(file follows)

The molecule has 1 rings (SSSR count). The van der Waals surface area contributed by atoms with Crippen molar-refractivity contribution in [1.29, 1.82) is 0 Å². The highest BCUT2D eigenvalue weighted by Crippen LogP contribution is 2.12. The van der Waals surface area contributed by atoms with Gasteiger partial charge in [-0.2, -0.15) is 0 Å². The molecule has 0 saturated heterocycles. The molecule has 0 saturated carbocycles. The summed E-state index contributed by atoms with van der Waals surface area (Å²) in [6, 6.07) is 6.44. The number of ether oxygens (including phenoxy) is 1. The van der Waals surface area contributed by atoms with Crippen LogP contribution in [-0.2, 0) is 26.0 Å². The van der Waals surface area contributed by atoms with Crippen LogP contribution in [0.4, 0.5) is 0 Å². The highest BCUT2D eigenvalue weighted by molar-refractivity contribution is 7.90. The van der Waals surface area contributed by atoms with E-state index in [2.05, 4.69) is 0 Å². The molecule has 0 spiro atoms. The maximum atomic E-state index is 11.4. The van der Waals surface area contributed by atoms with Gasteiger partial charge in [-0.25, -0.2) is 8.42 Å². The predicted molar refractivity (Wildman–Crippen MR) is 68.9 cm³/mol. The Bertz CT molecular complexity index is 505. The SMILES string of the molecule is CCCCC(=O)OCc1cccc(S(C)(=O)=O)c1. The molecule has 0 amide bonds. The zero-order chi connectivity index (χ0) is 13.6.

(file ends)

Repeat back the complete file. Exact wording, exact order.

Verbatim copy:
The molecule has 1 rings (SSSR count). The van der Waals surface area contributed by atoms with Crippen molar-refractivity contribution in [1.29, 1.82) is 0 Å². The highest BCUT2D eigenvalue weighted by Crippen LogP contribution is 2.12. The van der Waals surface area contributed by atoms with Gasteiger partial charge in [-0.2, -0.15) is 0 Å². The molecule has 0 saturated heterocycles. The molecule has 0 saturated carbocycles. The summed E-state index contributed by atoms with van der Waals surface area (Å²) in [6, 6.07) is 6.44. The number of ether oxygens (including phenoxy) is 1. The van der Waals surface area contributed by atoms with Crippen LogP contribution in [-0.2, 0) is 26.0 Å². The van der Waals surface area contributed by atoms with Crippen LogP contribution in [0.4, 0.5) is 0 Å². The highest BCUT2D eigenvalue weighted by molar-refractivity contribution is 7.90. The van der Waals surface area contributed by atoms with E-state index in [2.05, 4.69) is 0 Å². The molecule has 0 spiro atoms. The maximum atomic E-state index is 11.4. The van der Waals surface area contributed by atoms with Gasteiger partial charge in [-0.25, -0.2) is 8.42 Å². The predicted molar refractivity (Wildman–Crippen MR) is 68.9 cm³/mol. The Bertz CT molecular complexity index is 505. The SMILES string of the molecule is CCCCC(=O)OCc1cccc(S(C)(=O)=O)c1. The molecule has 0 amide bonds. The zero-order chi connectivity index (χ0) is 13.6.